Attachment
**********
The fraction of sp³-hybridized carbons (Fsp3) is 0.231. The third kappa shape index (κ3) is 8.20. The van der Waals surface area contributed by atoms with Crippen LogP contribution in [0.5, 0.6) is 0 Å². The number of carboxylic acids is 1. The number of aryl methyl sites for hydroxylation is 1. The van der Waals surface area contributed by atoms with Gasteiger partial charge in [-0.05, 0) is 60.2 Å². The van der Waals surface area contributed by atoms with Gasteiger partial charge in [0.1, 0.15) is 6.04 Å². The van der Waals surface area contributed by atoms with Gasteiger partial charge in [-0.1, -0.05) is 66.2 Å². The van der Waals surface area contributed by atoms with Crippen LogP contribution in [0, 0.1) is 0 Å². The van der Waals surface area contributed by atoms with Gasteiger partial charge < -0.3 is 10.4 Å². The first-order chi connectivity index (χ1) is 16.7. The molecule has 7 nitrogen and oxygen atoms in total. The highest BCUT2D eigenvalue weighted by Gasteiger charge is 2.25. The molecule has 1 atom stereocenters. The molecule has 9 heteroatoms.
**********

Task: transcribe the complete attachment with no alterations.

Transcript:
The fraction of sp³-hybridized carbons (Fsp3) is 0.231. The third kappa shape index (κ3) is 8.20. The van der Waals surface area contributed by atoms with Crippen LogP contribution in [0.5, 0.6) is 0 Å². The number of carboxylic acids is 1. The number of aryl methyl sites for hydroxylation is 1. The van der Waals surface area contributed by atoms with Gasteiger partial charge in [-0.05, 0) is 60.2 Å². The van der Waals surface area contributed by atoms with Gasteiger partial charge in [0.1, 0.15) is 6.04 Å². The van der Waals surface area contributed by atoms with Gasteiger partial charge in [-0.1, -0.05) is 66.2 Å². The van der Waals surface area contributed by atoms with Crippen LogP contribution in [0, 0.1) is 0 Å². The van der Waals surface area contributed by atoms with Gasteiger partial charge < -0.3 is 10.4 Å². The first-order chi connectivity index (χ1) is 16.7. The molecule has 7 nitrogen and oxygen atoms in total. The highest BCUT2D eigenvalue weighted by Gasteiger charge is 2.25. The molecule has 1 atom stereocenters. The molecule has 9 heteroatoms.